While the world may be going to the wind and the sun, it appears Portugal’s overall energy production will be set back at least three decades by a move to switch away from coal.
According to a report from Reuters, Portugal’s per capita coal consumption had fallen to just 1.6 tons per year by 2015, compared to nearly 17 tons per year at the turn of the millennium, driven by official pressure to end burning the dangerous fossil fuel.
Portugal’s Minister of Environment and Climate Change Miguel d’Escoto said recently that the country planned to become carbon neutral by 2040 – a less ambitious goal than the 2020 goal set by Portugal’s previous government, as explained by The Register.
Portugal’s goal to go carbon neutral meant that by 2040 half of its power production would be from renewable sources, including wind, solar, bioenergy and geothermal energy.
The move to coal-free as a power source was initiated by the Portuguese Socialist Party government in 2006, but has been criticized for allegedly moving too slowly. According to d’Escoto, the withdrawal from coal production will begin over the next six months.
Portugal’s government is also hoping to attract renewable energy plants from other countries, such as the United States. Although last month, the White House’s Office of Management and Budget came out against the Porto-Jackson County Tax Increment Financing Agreement. The agreement is rumored to be worth $1.15 billion, but the White House expressed concerns that it violated the 2010 Congressional Act that restricted certain government funding for the Powering Past Coal Act.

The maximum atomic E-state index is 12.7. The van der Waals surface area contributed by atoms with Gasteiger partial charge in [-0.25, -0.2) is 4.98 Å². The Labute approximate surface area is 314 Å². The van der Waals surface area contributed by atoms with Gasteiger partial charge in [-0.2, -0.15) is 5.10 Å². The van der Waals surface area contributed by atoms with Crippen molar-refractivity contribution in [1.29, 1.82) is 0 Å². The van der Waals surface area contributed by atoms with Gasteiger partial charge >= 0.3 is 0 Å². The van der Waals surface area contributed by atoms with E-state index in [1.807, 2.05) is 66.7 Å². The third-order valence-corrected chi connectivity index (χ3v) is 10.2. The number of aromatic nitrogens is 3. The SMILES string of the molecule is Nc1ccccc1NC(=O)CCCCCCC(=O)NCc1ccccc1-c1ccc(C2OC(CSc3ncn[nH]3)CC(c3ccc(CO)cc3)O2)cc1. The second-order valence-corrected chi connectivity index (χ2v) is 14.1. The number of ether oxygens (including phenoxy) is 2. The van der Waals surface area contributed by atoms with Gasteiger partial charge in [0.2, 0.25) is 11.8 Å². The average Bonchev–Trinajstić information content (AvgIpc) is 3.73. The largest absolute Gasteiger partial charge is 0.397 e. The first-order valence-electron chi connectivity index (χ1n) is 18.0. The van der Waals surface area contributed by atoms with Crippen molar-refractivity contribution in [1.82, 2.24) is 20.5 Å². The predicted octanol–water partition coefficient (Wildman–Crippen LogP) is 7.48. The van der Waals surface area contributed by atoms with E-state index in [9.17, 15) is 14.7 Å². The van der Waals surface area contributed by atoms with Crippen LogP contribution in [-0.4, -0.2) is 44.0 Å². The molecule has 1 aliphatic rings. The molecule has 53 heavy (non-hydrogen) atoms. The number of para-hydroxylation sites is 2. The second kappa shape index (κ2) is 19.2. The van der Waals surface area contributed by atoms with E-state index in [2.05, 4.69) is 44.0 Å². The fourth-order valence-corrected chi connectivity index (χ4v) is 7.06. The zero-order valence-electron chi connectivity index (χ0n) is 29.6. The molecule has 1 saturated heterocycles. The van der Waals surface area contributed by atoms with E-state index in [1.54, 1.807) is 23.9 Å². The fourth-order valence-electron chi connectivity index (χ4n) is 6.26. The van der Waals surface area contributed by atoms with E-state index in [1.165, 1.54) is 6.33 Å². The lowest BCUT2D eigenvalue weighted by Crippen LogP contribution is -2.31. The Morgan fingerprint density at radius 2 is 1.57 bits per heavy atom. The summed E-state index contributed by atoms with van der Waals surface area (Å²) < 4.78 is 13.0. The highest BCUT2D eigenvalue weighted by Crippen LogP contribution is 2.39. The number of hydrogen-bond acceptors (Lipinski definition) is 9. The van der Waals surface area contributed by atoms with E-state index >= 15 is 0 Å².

The law pushed for the phase out of coal, but also forced states to plan for “an orderly transition” to renewable energy production before the end of 2020.
Portugal’s power producer EDP already has a contract to sell electricity generated by its Coal Power Plant in Atala to Russia’s state-owned utility Kepco for $4.5 million a year until 2028. The plant is expected to produce between 3,000 and 3,400 tons of coal a year, which will supply energy to the country’s power plants.
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The new measure will send the plant offsite, into a wind farm on a former mine in the Alentejo. The plan estimates that the plant will process 320,000 tons of coal a year for export, making it the first operational coal mine to be taken off-shore in a generation.
In May, Guy Lartigue, owner of a startup firm working to convert the old mine into an energy plant, warned that the proposal would end up threatening the creation of a million jobs in Portugal.
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